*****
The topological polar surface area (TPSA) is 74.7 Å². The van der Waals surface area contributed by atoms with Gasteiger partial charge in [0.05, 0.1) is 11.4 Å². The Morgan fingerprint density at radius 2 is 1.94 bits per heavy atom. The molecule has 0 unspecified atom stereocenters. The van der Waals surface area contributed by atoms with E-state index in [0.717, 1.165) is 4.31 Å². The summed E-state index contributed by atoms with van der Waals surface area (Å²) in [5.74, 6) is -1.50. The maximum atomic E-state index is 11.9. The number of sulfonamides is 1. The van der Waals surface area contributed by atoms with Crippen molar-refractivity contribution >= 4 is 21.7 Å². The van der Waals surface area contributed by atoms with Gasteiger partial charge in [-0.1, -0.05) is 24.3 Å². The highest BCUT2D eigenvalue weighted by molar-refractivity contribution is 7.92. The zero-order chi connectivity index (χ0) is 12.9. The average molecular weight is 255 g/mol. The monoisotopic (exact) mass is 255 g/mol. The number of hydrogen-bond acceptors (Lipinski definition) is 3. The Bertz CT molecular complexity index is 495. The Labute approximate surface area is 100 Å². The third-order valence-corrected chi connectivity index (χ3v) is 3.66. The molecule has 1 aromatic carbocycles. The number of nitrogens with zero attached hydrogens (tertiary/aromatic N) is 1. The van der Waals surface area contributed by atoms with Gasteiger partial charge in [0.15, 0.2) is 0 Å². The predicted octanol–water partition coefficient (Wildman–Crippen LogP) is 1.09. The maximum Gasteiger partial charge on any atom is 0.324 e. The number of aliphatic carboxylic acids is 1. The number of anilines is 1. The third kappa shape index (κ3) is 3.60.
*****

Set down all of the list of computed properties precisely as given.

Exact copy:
The topological polar surface area (TPSA) is 74.7 Å². The van der Waals surface area contributed by atoms with Gasteiger partial charge in [0.05, 0.1) is 11.4 Å². The Morgan fingerprint density at radius 2 is 1.94 bits per heavy atom. The molecule has 0 unspecified atom stereocenters. The van der Waals surface area contributed by atoms with E-state index in [0.717, 1.165) is 4.31 Å². The summed E-state index contributed by atoms with van der Waals surface area (Å²) in [5.74, 6) is -1.50. The maximum atomic E-state index is 11.9. The number of sulfonamides is 1. The van der Waals surface area contributed by atoms with Crippen molar-refractivity contribution >= 4 is 21.7 Å². The van der Waals surface area contributed by atoms with Gasteiger partial charge in [-0.1, -0.05) is 24.3 Å². The highest BCUT2D eigenvalue weighted by molar-refractivity contribution is 7.92. The zero-order chi connectivity index (χ0) is 12.9. The average molecular weight is 255 g/mol. The monoisotopic (exact) mass is 255 g/mol. The number of hydrogen-bond acceptors (Lipinski definition) is 3. The Bertz CT molecular complexity index is 495. The Labute approximate surface area is 100 Å². The third-order valence-corrected chi connectivity index (χ3v) is 3.66. The molecule has 1 aromatic carbocycles. The number of nitrogens with zero attached hydrogens (tertiary/aromatic N) is 1. The van der Waals surface area contributed by atoms with Gasteiger partial charge in [0.15, 0.2) is 0 Å². The predicted octanol–water partition coefficient (Wildman–Crippen LogP) is 1.09. The maximum Gasteiger partial charge on any atom is 0.324 e. The number of aliphatic carboxylic acids is 1. The number of anilines is 1. The third kappa shape index (κ3) is 3.60.